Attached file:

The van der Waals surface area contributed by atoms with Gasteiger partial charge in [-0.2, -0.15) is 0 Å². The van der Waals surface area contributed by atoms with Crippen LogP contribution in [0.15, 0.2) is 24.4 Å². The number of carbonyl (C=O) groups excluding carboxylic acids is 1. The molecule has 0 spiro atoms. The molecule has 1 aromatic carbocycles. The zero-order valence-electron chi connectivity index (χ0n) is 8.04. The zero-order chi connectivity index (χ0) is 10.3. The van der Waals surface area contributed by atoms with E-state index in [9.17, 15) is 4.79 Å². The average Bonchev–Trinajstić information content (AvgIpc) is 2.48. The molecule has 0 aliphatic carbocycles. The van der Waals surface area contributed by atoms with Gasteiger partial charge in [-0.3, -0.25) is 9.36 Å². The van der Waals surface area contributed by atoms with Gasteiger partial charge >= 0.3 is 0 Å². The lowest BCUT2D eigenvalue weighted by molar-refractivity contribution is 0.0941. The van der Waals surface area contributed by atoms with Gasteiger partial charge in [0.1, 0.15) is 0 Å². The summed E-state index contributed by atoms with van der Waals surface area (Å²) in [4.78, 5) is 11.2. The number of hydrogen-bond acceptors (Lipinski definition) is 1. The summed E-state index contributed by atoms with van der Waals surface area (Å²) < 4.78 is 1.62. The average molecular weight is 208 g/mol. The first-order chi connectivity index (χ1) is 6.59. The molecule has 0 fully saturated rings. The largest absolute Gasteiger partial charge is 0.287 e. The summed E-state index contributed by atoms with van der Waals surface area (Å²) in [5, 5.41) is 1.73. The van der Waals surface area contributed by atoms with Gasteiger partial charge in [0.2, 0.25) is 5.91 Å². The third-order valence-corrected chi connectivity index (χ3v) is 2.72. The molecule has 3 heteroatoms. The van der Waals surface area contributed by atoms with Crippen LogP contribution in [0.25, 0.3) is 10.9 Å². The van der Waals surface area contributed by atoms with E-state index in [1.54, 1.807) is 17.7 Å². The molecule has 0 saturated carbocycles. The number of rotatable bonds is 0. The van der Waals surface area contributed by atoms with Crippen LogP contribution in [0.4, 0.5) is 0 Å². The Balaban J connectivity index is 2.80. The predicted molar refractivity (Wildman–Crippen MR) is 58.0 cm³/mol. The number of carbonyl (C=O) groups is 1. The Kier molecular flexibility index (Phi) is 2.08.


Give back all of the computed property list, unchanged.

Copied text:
The van der Waals surface area contributed by atoms with Gasteiger partial charge in [-0.2, -0.15) is 0 Å². The van der Waals surface area contributed by atoms with Crippen LogP contribution in [0.15, 0.2) is 24.4 Å². The number of carbonyl (C=O) groups excluding carboxylic acids is 1. The molecule has 0 spiro atoms. The molecule has 1 aromatic carbocycles. The zero-order valence-electron chi connectivity index (χ0n) is 8.04. The zero-order chi connectivity index (χ0) is 10.3. The van der Waals surface area contributed by atoms with E-state index in [9.17, 15) is 4.79 Å². The average Bonchev–Trinajstić information content (AvgIpc) is 2.48. The molecule has 0 aliphatic carbocycles. The van der Waals surface area contributed by atoms with Gasteiger partial charge in [-0.3, -0.25) is 9.36 Å². The van der Waals surface area contributed by atoms with Gasteiger partial charge >= 0.3 is 0 Å². The lowest BCUT2D eigenvalue weighted by molar-refractivity contribution is 0.0941. The van der Waals surface area contributed by atoms with Gasteiger partial charge in [0.1, 0.15) is 0 Å². The summed E-state index contributed by atoms with van der Waals surface area (Å²) in [4.78, 5) is 11.2. The number of hydrogen-bond acceptors (Lipinski definition) is 1. The summed E-state index contributed by atoms with van der Waals surface area (Å²) < 4.78 is 1.62. The average molecular weight is 208 g/mol. The first-order chi connectivity index (χ1) is 6.59. The molecule has 0 fully saturated rings. The largest absolute Gasteiger partial charge is 0.287 e. The summed E-state index contributed by atoms with van der Waals surface area (Å²) in [5, 5.41) is 1.73. The van der Waals surface area contributed by atoms with Gasteiger partial charge in [0.2, 0.25) is 5.91 Å². The third-order valence-corrected chi connectivity index (χ3v) is 2.72. The molecule has 3 heteroatoms. The van der Waals surface area contributed by atoms with Crippen LogP contribution in [0.25, 0.3) is 10.9 Å². The van der Waals surface area contributed by atoms with E-state index in [1.54, 1.807) is 17.7 Å². The molecule has 0 saturated carbocycles. The number of rotatable bonds is 0. The van der Waals surface area contributed by atoms with Crippen LogP contribution in [0.4, 0.5) is 0 Å². The Balaban J connectivity index is 2.80. The predicted molar refractivity (Wildman–Crippen MR) is 58.0 cm³/mol. The number of carbonyl (C=O) groups is 1. The Kier molecular flexibility index (Phi) is 2.08.